I wanted to go ahead and post my final thoughts on IE Tech Startups and talk about our new business here as well (taken from the paper I wrote on the topic):
Introduction and Thoughts
As an aspiring entrepreneur, IE Tech Startups was one of the most useful classes that I have had during my time in the MBA. I am a co-founder of a Spain based startup called Deal Boss, SL (www.dealbossapp.com is the English language web site – the Spanish version is coming soon) and I found a lot of the material applicable. For example, when we were talking about Todotaladros.com with Alberto Torrón I kept thinking about the possibility of funding our startup from a normal corporate type position and then transitioning to full time as the business grew. It was also interesting to see how some of the lessons around staffing and outsourcing portions of your business as a launch strategy aligned with our near term concerns.
Our smartphone application (currently in the submission process with Apple) is currently focused on using the iPhone to make it easier to find and use the discounts offered from the “daily deal” sites (such as Groupon) coming into existence around Europe. In terms of features, the application aggregates Groupon, Groupalia, and Offerum into a single stream of deals. Users can easily browse Spain based deals by map, list and cover flow, with sorting by date, price and category. Deals are displayed automatically for the user’s city (detected using location services in the mobile), but the app also allows viewing other supported cities. The app also allows users to buy, save, set a calendar/reminder, and share deals on Facebook, Twitter, and through email.
In the short term we would like to continue to improve the user interface, include more deal vendors, and focus on getting the app into the hands of as many users as possible so we can get feedback to improve.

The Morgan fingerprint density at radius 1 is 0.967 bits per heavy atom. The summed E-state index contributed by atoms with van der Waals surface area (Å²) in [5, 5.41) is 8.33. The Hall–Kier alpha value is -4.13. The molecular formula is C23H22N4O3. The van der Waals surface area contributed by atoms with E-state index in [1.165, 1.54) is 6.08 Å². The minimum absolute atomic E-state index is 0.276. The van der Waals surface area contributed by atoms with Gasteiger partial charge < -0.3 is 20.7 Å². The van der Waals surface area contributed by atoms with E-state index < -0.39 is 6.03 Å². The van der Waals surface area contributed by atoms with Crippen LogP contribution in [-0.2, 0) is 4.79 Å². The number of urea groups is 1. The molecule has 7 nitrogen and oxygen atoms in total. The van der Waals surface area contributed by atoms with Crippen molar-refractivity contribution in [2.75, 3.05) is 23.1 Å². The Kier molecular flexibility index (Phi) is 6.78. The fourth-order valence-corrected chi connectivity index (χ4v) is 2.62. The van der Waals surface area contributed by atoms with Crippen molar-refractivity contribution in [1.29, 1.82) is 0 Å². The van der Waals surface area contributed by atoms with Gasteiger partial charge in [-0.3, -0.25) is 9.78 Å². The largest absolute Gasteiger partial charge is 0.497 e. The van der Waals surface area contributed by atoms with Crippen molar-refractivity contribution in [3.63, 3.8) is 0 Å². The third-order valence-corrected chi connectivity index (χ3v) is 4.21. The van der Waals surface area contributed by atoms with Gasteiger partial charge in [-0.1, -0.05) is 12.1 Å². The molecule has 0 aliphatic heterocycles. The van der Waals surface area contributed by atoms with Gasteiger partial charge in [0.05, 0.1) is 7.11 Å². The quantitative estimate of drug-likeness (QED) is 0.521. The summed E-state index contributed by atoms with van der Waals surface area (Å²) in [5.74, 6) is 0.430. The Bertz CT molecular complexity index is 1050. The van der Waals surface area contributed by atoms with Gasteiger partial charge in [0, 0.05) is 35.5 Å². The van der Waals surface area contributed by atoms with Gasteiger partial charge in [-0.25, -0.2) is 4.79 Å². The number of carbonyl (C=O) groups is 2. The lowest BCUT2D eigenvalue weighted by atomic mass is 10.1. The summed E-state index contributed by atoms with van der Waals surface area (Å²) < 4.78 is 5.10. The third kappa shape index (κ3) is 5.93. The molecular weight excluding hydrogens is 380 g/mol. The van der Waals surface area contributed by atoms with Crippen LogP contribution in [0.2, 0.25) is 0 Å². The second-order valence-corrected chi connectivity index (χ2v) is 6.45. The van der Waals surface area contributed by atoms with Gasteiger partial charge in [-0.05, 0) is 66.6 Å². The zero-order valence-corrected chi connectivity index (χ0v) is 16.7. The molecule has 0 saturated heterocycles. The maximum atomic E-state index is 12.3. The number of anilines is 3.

In the long term we hope to find ways to improve the application to provide greater deal management functionality, such as email alerts to users, customized searches for specific deal types, following specific businesses and any deals from them, and easier to use calendaring of deals. We also want to move quickly to work with the deal vendors on their plans to offer instant deals and hopefully provide an avenue for consumers to pull out their mobile, see any instant deals near them, then walk in and redeem those offers. In addition, we plan on adding the Android platform to the existing iPhone support.
In terms of the business, the initial revenue stream comes from the commissions provided by the deal vendors to DealBoss when a sale is made. In March 2011 we signed an agreement with Groupon for 10% of sales, although we expect other vendors will offer less. As soon as the application is approved by Apple, the DealBoss team is going to continue negotiations with other deal vendors in order to obtain funding streams. In addition to more deal vendors, DealBoss is planning (starting in 2012) to provide subscription based marketing analytics to businesses looking for additional information about their customers.
Currently DealBoss is trying to raise approximately €250,000 in order to fund development for the rest of 2011. As a result, I especially found the classes with investors to be particularly useful – in terms of how investors viewed potential companies (Rodolfo Carpintier) and how different VC deals can be structured (Roberto Saint-Malo).
Although the explosive growth rate of deal sites should offer an excellent market opportunity in the near term for a high level of profitability (I’m not including the chart on this blog post), there is a long term risk that the market will consolidate into a very small number of deal vendors, making the product less useful. We can mitigate this by providing other deal sources outside of simply daily deals, but it may also provide an exit opportunity for an interested buyer who wants to compete in mobile.
Near Term Future
In the next few weeks DealBoss will be launching a Spanish language web site including a product video (the current product video is in English), finishing the approval process with Apple in the iTunes store, adding content providers, and making small improvements to the application in response to customer feedback and additional beta testing. We will also begin the transition from a team of six to a team of two plus four part time advisors and attempt to maintain a functioning business with a minimal staff.
Final Thoughts on Course
I absolutely loved the way we got to meet with real entrepreneurs and investors and learn about their challenges and viewpoints. I think the only challenge is deciding when a course like this would be best to take, by term five we were all either immersed in our own startups or looking for employment. However, any earlier and it wouldn’t have been as “real” and useful for us as we are working on our businesses. Either way, this was one of the best and most useful courses I took during my time in the MBA and I thoroughly enjoyed it.